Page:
Free-market capitalists view education in terms of products and profits. The products, to them, are our children. The profits go to savvy businesspeople who use a “freedom to choose” rallying cry to convince parents that they’re somehow being cheated by an equal-opportunity public school system.
Education reformers focus on privatization, public program cutbacks, and plenty of revenue-producing testing. There are at least five truths about education reform that suggest ignorance or delusion among its adherents.
1. Privatized Education Steals from the Poor, Gives to the Rich
Eva Moskowitz makes $72 per student as CEO of the private Success Academy in New York City.
Carmen Farina makes 19 cents per student as Chancellor of New York City Public Schools.
A McKinsey report estimates that education can be a $1.1 trillion business in the United States. Forbes notes: “The charter school movement [is] quickly becoming a backdoor for corporate profit.” The big-money people are ready to pounce, like Rupert Murdoch, who called K-12 “a $500 billion sector in the U.S. alone that is waiting desperately to be transformed.”
Meanwhile, Head Start was recently hit with the worst cutbacks in its history. Arts funding overall is lower than ever, with a National Endowment for the Arts budget barely accounting for 2 percent of the National Science Foundation budget. Spending on K-12 public school students fell in 2011 for the first time since the Census Bureau began keeping records over three decades ago.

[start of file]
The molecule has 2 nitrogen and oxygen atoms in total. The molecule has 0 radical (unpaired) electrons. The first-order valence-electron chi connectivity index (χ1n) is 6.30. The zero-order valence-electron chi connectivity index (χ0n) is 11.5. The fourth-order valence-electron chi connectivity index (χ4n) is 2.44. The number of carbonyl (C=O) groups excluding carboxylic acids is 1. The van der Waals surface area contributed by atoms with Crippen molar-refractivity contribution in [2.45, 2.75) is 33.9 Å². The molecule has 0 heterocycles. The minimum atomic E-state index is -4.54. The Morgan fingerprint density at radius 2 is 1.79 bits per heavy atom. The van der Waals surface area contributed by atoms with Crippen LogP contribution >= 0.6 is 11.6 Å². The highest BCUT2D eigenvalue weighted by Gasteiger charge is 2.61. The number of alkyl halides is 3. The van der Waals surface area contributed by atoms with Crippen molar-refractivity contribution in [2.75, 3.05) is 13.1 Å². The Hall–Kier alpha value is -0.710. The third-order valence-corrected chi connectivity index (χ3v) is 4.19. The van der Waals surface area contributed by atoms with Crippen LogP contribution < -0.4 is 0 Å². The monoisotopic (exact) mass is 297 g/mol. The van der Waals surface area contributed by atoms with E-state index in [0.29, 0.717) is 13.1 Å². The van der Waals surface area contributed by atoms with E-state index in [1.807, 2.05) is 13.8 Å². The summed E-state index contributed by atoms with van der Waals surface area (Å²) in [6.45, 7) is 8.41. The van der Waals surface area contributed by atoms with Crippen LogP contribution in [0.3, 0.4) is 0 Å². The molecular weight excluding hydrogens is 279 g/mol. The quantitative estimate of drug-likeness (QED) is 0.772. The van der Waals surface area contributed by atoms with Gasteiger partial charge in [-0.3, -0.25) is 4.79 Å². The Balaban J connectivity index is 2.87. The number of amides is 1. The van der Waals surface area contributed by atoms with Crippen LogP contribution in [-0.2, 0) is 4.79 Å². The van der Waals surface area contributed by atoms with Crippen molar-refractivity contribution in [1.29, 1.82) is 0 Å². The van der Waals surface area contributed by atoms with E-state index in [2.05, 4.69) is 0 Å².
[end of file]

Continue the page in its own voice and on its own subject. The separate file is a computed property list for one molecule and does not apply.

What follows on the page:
2. Testing Doesn’t Work
In 2013 the Silicon Valley Business Journal reported that “K-12 schools across the United States will begin implementing Common Core State Standards, an education initiative that will drive schools to adopt technology in the classroom as never before…Apple, Google, Cisco and a swarm of startups are elbowing in to secure market share.” The state of Texas cut over $5 billion from the public school fund while awarding testing giant Pearson a contract for almost $500 million. Los Angeles spent $1 billion for iPads to facilitate testing, using money from a 25-year bond for school construction.
But testing doesn’t work. The National Research Council concluded that “The tests that are typically used to measure performance in education fall short of providing a complete measure of desired educational outcomes in many ways.” The test-based Common Core standards, as noted by Diane Ravitch, were developed by a Gates-funded organization with almost no public input. With regard to teacher evaluation, the American Statistical Association reported that Value-Added Assessment Models “are generally based on standardized test scores, and do not directly measure potential teacher contributions toward other student outcomes.”
3. The Arts Make Better Scientists
While testable subjects like math and reading are of the utmost importance in a competitive global economy, inexperienced reformers fail to recognize that STEM proficiency requires an Arts foundation for the creativity that turns knowledge into ideas and implementations. A comprehensive study at Michigan State University found that “success in science is accompanied by developed ability in other fields such as the fine arts.” According to a 2007 report in the Journal for Research in Music Education, students in high quality music programs scored 19% higher in English and 17% higher in mathematics than those without a music program. Both the College Entrance Examination Board and the National Association of Music Education found that music programs improved SAT scores later on.